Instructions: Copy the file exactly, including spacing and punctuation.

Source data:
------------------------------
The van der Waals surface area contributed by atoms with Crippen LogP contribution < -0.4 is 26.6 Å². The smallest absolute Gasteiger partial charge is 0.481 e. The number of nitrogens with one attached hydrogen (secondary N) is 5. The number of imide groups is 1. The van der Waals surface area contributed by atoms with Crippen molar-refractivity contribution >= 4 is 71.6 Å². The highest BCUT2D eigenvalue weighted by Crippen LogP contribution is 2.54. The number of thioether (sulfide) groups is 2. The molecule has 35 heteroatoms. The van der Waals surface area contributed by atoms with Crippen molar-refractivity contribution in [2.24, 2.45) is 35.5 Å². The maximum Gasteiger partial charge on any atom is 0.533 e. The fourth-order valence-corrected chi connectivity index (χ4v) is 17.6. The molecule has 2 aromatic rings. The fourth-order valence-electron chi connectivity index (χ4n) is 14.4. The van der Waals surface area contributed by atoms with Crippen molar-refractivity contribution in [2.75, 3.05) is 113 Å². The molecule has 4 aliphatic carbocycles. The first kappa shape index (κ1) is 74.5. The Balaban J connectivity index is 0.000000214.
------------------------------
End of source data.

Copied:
The van der Waals surface area contributed by atoms with Crippen LogP contribution < -0.4 is 26.6 Å². The smallest absolute Gasteiger partial charge is 0.481 e. The number of nitrogens with one attached hydrogen (secondary N) is 5. The number of imide groups is 1. The van der Waals surface area contributed by atoms with Crippen molar-refractivity contribution >= 4 is 71.6 Å². The highest BCUT2D eigenvalue weighted by Crippen LogP contribution is 2.54. The number of thioether (sulfide) groups is 2. The molecule has 35 heteroatoms. The van der Waals surface area contributed by atoms with Crippen molar-refractivity contribution in [2.24, 2.45) is 35.5 Å². The maximum Gasteiger partial charge on any atom is 0.533 e. The fourth-order valence-corrected chi connectivity index (χ4v) is 17.6. The molecule has 2 aromatic rings. The fourth-order valence-electron chi connectivity index (χ4n) is 14.4. The van der Waals surface area contributed by atoms with Crippen molar-refractivity contribution in [2.75, 3.05) is 113 Å². The molecule has 4 aliphatic carbocycles. The first kappa shape index (κ1) is 74.5. The Balaban J connectivity index is 0.000000214.